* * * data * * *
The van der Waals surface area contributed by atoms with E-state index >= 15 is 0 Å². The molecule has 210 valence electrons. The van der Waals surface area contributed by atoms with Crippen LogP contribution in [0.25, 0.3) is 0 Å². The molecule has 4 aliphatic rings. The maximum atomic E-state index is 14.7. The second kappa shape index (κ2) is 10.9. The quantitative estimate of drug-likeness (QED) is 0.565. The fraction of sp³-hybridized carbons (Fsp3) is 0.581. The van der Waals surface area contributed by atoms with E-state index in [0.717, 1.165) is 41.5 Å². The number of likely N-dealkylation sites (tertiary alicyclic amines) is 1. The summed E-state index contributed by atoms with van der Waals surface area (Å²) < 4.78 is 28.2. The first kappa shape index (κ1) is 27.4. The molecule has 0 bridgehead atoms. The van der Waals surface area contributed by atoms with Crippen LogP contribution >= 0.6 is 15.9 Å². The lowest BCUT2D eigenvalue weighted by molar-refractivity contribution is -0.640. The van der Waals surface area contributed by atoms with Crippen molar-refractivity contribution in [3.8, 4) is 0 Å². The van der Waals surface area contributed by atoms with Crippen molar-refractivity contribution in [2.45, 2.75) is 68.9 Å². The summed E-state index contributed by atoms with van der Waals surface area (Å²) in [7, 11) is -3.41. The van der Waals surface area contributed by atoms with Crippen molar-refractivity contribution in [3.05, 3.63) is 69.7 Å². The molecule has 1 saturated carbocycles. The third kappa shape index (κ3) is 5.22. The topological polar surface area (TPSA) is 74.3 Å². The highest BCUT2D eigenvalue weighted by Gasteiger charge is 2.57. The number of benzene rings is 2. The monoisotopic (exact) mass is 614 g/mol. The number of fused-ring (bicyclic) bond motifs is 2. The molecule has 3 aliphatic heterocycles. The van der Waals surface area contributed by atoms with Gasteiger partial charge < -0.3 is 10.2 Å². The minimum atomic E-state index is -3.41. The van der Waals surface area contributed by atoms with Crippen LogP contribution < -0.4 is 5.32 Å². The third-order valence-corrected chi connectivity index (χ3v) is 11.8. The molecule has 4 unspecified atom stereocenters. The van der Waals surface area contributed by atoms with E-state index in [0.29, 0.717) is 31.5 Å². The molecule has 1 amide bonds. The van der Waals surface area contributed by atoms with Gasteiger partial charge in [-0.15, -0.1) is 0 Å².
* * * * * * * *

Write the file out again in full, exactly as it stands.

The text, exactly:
The van der Waals surface area contributed by atoms with E-state index >= 15 is 0 Å². The molecule has 210 valence electrons. The van der Waals surface area contributed by atoms with Crippen LogP contribution in [0.25, 0.3) is 0 Å². The molecule has 4 aliphatic rings. The maximum atomic E-state index is 14.7. The second kappa shape index (κ2) is 10.9. The quantitative estimate of drug-likeness (QED) is 0.565. The fraction of sp³-hybridized carbons (Fsp3) is 0.581. The van der Waals surface area contributed by atoms with E-state index in [0.717, 1.165) is 41.5 Å². The number of likely N-dealkylation sites (tertiary alicyclic amines) is 1. The summed E-state index contributed by atoms with van der Waals surface area (Å²) < 4.78 is 28.2. The first kappa shape index (κ1) is 27.4. The molecule has 0 bridgehead atoms. The van der Waals surface area contributed by atoms with Crippen LogP contribution >= 0.6 is 15.9 Å². The lowest BCUT2D eigenvalue weighted by molar-refractivity contribution is -0.640. The van der Waals surface area contributed by atoms with Crippen molar-refractivity contribution in [3.8, 4) is 0 Å². The van der Waals surface area contributed by atoms with Crippen molar-refractivity contribution in [2.45, 2.75) is 68.9 Å². The summed E-state index contributed by atoms with van der Waals surface area (Å²) in [7, 11) is -3.41. The van der Waals surface area contributed by atoms with Crippen molar-refractivity contribution in [3.05, 3.63) is 69.7 Å². The molecule has 1 saturated carbocycles. The third kappa shape index (κ3) is 5.22. The topological polar surface area (TPSA) is 74.3 Å². The highest BCUT2D eigenvalue weighted by Gasteiger charge is 2.57. The number of benzene rings is 2. The monoisotopic (exact) mass is 614 g/mol. The number of fused-ring (bicyclic) bond motifs is 2. The molecule has 3 aliphatic heterocycles. The van der Waals surface area contributed by atoms with Gasteiger partial charge < -0.3 is 10.2 Å². The minimum atomic E-state index is -3.41. The van der Waals surface area contributed by atoms with Crippen LogP contribution < -0.4 is 5.32 Å². The third-order valence-corrected chi connectivity index (χ3v) is 11.8. The molecule has 4 unspecified atom stereocenters. The van der Waals surface area contributed by atoms with E-state index in [0.29, 0.717) is 31.5 Å². The molecule has 1 amide bonds. The van der Waals surface area contributed by atoms with Gasteiger partial charge in [-0.15, -0.1) is 0 Å².